InterMune said today its idiopathic pulmonary fibrosis (IPF) drug candidate pirfenidone met its primary endpoint in a Phase III ASCEND clinical trial of significantly reduced disease progression, as well as both secondary endpoints in the study.

Based on those results, InterMune is preparing to resubmit to the FDA its NDA for pirfenidone—an application Chairman and CEO Dan Welch said the company expects to submit “by early third quarter.”

Pirfenidone, marketed overseas as Esbriet®, is approved in the European Union and Canada, as well as Argentina, China, India, Japan, Mexico, and South Korea. FDA rejected pirfenidone in 2010, insisting on another Phase III trial after an advisory committee recommended approval of the drug, but by a 9–3 margin.

Top-line data from ASCEND released by InterMune showed that at 52 weeks from the start of treatment, 16.5% of patients treated with pirfenidone experienced a decline in forced vital capacity (FVC) of 10% or more or death, compared with 31.8% in a comparator group treated with placebo—a 47.9% reduction in the proportion of patients who experienced a meaningful change in FVC or death. Also at week 52, 22.7% of patients in the pirfenidone group experienced no decline in FVC, compared with 9.7% in the placebo group—a 132.5% increase in the proportion of patients whose FVC did not decrease between baseline and a year later.

“The ASCEND data demonstrated that pirfenidone significantly reduced decline in lung function and significantly increased the proportion of patients who had no decline, which is an important advance in the field,” Talmadge King, M.D., chair of the Department of Medicine at University of California, San Francisco, and co-chair of the ASCEND protocol steering committee, said in a statement. 

InterMune said significant treatment effects were seen in both of the key secondary endpoints of six-minute walk test distance (6MWD) change and progression-free survival. In ASCEND, pirfenidone reduced by 27.5% the proportion of patients experiencing a decline in 6MWD of 50 meters or greater. The experimental drug was also found to reduce the risk of death or disease progression by 43% compared to placebo.

“The results for 6MWT distance, PFS and mortality provide important supportive evidence of pirfenidone’s efficacy,” Dr. Talmadge added.

Three additional secondary endpoints were pre-specified in the ASCEND protocol: all-cause mortality, treatment-emergent IPF-related mortality and change from baseline to week 52 in shortness of breath.  While there were fewer events of all-cause mortality and treatment-emergent IPF-related mortality in pirfenidone patients compared with placebo, ASCEND could not show the difference on these endpoints, with a blinded adjudication committee determining the relationship of death to IPF.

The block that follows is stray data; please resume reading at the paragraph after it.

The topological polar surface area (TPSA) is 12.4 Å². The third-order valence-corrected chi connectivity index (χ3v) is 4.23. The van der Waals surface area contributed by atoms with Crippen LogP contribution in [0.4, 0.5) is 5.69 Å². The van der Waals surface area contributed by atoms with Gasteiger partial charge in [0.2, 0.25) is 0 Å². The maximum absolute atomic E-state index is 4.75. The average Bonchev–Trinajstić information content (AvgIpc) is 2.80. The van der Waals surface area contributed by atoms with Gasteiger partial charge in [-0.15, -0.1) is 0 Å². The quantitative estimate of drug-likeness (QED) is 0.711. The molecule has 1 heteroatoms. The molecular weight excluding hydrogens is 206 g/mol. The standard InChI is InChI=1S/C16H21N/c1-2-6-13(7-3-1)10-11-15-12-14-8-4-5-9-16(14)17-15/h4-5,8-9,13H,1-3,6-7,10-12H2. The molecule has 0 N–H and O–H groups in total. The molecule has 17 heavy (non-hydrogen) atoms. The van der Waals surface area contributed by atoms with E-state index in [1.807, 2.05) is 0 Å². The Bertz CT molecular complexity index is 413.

Because of the relatively low overall mortality rate in patient populations in the time frames studied in ASCEND and other single studies, researchers sought more statistical power and a more precise estimate of the treatment effect of pirfenidone on mortality. To achieve both, researchers analyzed some effects of the drug candidate on a patient population pooled from ASCEND and an earlier pair of earlier Phase III studies known as CAPACITY.

Analyses of the pooled population across ASCEND and CAPACITY showed that the risk of all-cause mortality was reduced after 52 weeks by 48% in the pirfenidone group compared to the placebo group.  Also, in the pooled population the risk of treatment-emergent IPF-related death in the pirfenidone group compared to placebo was reduced by 68%.

However, the secondary endpoint of dyspnea, measured by a UC San Diego Shortness of Breath questionnaire, was not achieved.

Pirfenidone showed a favorable safety profile and was generally well tolerated in ASCEND, InterMune said. The percentage of patients ending treatment due to an adverse event was 14.4% for pirfenidone and 10.8% for placebo.  However, the percentage of serious adverse events (SAEs) reported in pirfenidone patients (19.8%) was smaller than the placebo group (24.9%). Also smaller was the percentage of hospitalizations due to respiratory, thoracic and mediastinal SAEs among pirfenidone patients (3.6%) compared with 11.2% among patients taking placebo.

Welch said additional ASCEND data will be presented in May at the 2014 American Thoracic Society International Conference. 

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